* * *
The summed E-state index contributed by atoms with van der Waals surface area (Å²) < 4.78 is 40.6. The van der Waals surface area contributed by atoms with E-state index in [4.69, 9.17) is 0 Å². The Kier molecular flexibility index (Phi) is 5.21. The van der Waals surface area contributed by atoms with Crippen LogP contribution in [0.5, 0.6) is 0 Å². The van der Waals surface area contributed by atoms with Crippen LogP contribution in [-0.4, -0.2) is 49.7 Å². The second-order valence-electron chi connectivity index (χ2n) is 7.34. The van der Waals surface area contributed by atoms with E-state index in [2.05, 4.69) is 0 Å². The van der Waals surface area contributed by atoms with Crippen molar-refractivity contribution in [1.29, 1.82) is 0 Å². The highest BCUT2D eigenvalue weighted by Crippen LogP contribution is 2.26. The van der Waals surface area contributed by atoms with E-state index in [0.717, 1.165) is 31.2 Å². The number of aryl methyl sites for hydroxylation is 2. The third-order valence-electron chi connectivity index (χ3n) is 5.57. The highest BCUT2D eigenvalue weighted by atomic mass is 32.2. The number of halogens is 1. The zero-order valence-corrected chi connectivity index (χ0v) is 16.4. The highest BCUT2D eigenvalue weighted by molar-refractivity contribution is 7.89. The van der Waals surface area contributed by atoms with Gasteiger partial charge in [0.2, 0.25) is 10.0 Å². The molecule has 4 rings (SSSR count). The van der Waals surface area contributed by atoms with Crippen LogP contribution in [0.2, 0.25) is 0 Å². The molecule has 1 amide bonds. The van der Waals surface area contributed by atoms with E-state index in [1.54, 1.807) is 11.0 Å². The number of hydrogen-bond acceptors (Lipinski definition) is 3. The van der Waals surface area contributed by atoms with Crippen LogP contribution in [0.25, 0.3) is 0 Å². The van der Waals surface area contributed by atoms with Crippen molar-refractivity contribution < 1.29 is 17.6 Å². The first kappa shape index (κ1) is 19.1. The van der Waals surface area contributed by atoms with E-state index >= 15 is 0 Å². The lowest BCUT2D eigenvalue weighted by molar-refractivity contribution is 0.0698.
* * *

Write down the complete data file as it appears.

The summed E-state index contributed by atoms with van der Waals surface area (Å²) < 4.78 is 40.6. The van der Waals surface area contributed by atoms with E-state index in [4.69, 9.17) is 0 Å². The Kier molecular flexibility index (Phi) is 5.21. The van der Waals surface area contributed by atoms with Crippen LogP contribution in [0.5, 0.6) is 0 Å². The van der Waals surface area contributed by atoms with Crippen LogP contribution in [-0.4, -0.2) is 49.7 Å². The second-order valence-electron chi connectivity index (χ2n) is 7.34. The van der Waals surface area contributed by atoms with E-state index in [2.05, 4.69) is 0 Å². The van der Waals surface area contributed by atoms with Crippen molar-refractivity contribution in [1.29, 1.82) is 0 Å². The highest BCUT2D eigenvalue weighted by Crippen LogP contribution is 2.26. The van der Waals surface area contributed by atoms with E-state index in [0.717, 1.165) is 31.2 Å². The number of aryl methyl sites for hydroxylation is 2. The third-order valence-electron chi connectivity index (χ3n) is 5.57. The highest BCUT2D eigenvalue weighted by atomic mass is 32.2. The number of halogens is 1. The zero-order valence-corrected chi connectivity index (χ0v) is 16.4. The highest BCUT2D eigenvalue weighted by molar-refractivity contribution is 7.89. The van der Waals surface area contributed by atoms with Gasteiger partial charge in [0.2, 0.25) is 10.0 Å². The molecule has 4 rings (SSSR count). The van der Waals surface area contributed by atoms with Crippen LogP contribution in [0.2, 0.25) is 0 Å². The molecule has 1 amide bonds. The van der Waals surface area contributed by atoms with E-state index in [1.54, 1.807) is 11.0 Å². The number of hydrogen-bond acceptors (Lipinski definition) is 3. The van der Waals surface area contributed by atoms with Crippen LogP contribution in [0.25, 0.3) is 0 Å². The van der Waals surface area contributed by atoms with Crippen molar-refractivity contribution < 1.29 is 17.6 Å². The first kappa shape index (κ1) is 19.1. The van der Waals surface area contributed by atoms with E-state index >= 15 is 0 Å². The lowest BCUT2D eigenvalue weighted by molar-refractivity contribution is 0.0698.